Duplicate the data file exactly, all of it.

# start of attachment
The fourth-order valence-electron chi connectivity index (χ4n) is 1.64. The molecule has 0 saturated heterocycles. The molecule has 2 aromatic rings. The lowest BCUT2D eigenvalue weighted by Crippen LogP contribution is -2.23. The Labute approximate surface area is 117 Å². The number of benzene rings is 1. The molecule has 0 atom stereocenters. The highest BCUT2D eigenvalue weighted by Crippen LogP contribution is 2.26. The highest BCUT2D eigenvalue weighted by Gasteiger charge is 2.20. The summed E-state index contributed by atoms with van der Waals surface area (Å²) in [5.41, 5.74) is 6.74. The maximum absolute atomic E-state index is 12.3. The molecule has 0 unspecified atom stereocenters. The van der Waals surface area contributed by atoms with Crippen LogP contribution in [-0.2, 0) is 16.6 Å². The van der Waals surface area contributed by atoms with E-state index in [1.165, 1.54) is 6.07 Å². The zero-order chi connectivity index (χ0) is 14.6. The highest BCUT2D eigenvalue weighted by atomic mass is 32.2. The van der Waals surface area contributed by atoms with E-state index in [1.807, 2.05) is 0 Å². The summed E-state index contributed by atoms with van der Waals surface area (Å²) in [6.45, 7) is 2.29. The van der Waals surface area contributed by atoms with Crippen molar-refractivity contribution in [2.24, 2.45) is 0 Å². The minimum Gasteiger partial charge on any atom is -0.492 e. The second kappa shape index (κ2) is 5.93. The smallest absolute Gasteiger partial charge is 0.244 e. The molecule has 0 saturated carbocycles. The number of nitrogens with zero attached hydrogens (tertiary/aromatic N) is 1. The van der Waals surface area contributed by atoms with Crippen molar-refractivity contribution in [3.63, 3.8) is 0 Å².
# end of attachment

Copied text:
The fourth-order valence-electron chi connectivity index (χ4n) is 1.64. The molecule has 0 saturated heterocycles. The molecule has 2 aromatic rings. The lowest BCUT2D eigenvalue weighted by Crippen LogP contribution is -2.23. The Labute approximate surface area is 117 Å². The number of benzene rings is 1. The molecule has 0 atom stereocenters. The highest BCUT2D eigenvalue weighted by Crippen LogP contribution is 2.26. The highest BCUT2D eigenvalue weighted by Gasteiger charge is 2.20. The summed E-state index contributed by atoms with van der Waals surface area (Å²) in [5.41, 5.74) is 6.74. The maximum absolute atomic E-state index is 12.3. The molecule has 0 unspecified atom stereocenters. The van der Waals surface area contributed by atoms with Crippen LogP contribution in [-0.2, 0) is 16.6 Å². The van der Waals surface area contributed by atoms with E-state index in [1.165, 1.54) is 6.07 Å². The zero-order chi connectivity index (χ0) is 14.6. The highest BCUT2D eigenvalue weighted by atomic mass is 32.2. The van der Waals surface area contributed by atoms with E-state index in [1.807, 2.05) is 0 Å². The summed E-state index contributed by atoms with van der Waals surface area (Å²) in [6.45, 7) is 2.29. The van der Waals surface area contributed by atoms with Crippen molar-refractivity contribution in [2.24, 2.45) is 0 Å². The minimum Gasteiger partial charge on any atom is -0.492 e. The second kappa shape index (κ2) is 5.93. The smallest absolute Gasteiger partial charge is 0.244 e. The molecule has 0 saturated carbocycles. The number of nitrogens with zero attached hydrogens (tertiary/aromatic N) is 1. The van der Waals surface area contributed by atoms with Crippen molar-refractivity contribution in [3.63, 3.8) is 0 Å².